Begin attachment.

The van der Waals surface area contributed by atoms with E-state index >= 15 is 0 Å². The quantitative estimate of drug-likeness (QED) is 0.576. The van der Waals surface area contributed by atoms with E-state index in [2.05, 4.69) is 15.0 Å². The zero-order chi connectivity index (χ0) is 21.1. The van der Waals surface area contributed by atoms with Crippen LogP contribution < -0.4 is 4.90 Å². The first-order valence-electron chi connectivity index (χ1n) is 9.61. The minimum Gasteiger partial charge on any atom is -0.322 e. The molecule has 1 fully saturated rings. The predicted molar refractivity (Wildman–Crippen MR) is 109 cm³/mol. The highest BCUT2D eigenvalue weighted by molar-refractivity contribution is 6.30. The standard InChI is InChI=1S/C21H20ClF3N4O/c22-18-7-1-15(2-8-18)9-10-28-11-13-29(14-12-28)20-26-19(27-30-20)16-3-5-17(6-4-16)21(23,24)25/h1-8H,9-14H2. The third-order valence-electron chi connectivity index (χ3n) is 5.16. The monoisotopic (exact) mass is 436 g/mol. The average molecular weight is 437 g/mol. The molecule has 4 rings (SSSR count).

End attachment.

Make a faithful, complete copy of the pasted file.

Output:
The van der Waals surface area contributed by atoms with E-state index >= 15 is 0 Å². The quantitative estimate of drug-likeness (QED) is 0.576. The van der Waals surface area contributed by atoms with E-state index in [2.05, 4.69) is 15.0 Å². The zero-order chi connectivity index (χ0) is 21.1. The van der Waals surface area contributed by atoms with Crippen LogP contribution < -0.4 is 4.90 Å². The first-order valence-electron chi connectivity index (χ1n) is 9.61. The minimum Gasteiger partial charge on any atom is -0.322 e. The molecule has 1 fully saturated rings. The predicted molar refractivity (Wildman–Crippen MR) is 109 cm³/mol. The highest BCUT2D eigenvalue weighted by molar-refractivity contribution is 6.30. The standard InChI is InChI=1S/C21H20ClF3N4O/c22-18-7-1-15(2-8-18)9-10-28-11-13-29(14-12-28)20-26-19(27-30-20)16-3-5-17(6-4-16)21(23,24)25/h1-8H,9-14H2. The third-order valence-electron chi connectivity index (χ3n) is 5.16. The monoisotopic (exact) mass is 436 g/mol. The average molecular weight is 437 g/mol. The molecule has 4 rings (SSSR count).